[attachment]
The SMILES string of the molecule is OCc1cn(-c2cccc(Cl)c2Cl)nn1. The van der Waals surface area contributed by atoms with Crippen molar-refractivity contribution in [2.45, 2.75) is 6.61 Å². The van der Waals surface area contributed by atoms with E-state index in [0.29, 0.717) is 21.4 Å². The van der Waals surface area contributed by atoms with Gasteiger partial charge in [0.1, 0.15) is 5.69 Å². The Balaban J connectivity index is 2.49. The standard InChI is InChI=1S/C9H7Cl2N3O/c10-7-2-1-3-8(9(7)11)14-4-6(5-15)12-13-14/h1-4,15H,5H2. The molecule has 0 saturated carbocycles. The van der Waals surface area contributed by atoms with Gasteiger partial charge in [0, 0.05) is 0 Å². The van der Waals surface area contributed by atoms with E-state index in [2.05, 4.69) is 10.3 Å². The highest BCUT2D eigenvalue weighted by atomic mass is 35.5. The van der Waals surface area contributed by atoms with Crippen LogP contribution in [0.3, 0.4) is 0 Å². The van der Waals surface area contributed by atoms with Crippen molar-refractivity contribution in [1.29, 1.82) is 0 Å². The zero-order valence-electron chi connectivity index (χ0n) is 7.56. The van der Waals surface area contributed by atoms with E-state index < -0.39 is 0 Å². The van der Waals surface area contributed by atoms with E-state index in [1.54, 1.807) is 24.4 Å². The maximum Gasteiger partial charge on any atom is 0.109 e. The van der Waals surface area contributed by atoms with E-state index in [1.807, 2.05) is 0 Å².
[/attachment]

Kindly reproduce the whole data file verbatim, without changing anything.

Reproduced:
The SMILES string of the molecule is OCc1cn(-c2cccc(Cl)c2Cl)nn1. The van der Waals surface area contributed by atoms with Crippen molar-refractivity contribution in [2.45, 2.75) is 6.61 Å². The van der Waals surface area contributed by atoms with E-state index in [0.29, 0.717) is 21.4 Å². The van der Waals surface area contributed by atoms with Gasteiger partial charge in [0.1, 0.15) is 5.69 Å². The Balaban J connectivity index is 2.49. The standard InChI is InChI=1S/C9H7Cl2N3O/c10-7-2-1-3-8(9(7)11)14-4-6(5-15)12-13-14/h1-4,15H,5H2. The molecule has 0 saturated carbocycles. The van der Waals surface area contributed by atoms with Gasteiger partial charge in [0, 0.05) is 0 Å². The van der Waals surface area contributed by atoms with E-state index in [2.05, 4.69) is 10.3 Å². The highest BCUT2D eigenvalue weighted by atomic mass is 35.5. The van der Waals surface area contributed by atoms with Crippen LogP contribution in [0.3, 0.4) is 0 Å². The van der Waals surface area contributed by atoms with Crippen molar-refractivity contribution in [1.29, 1.82) is 0 Å². The zero-order valence-electron chi connectivity index (χ0n) is 7.56. The van der Waals surface area contributed by atoms with E-state index < -0.39 is 0 Å². The van der Waals surface area contributed by atoms with E-state index in [1.54, 1.807) is 24.4 Å². The maximum Gasteiger partial charge on any atom is 0.109 e. The van der Waals surface area contributed by atoms with E-state index in [1.807, 2.05) is 0 Å².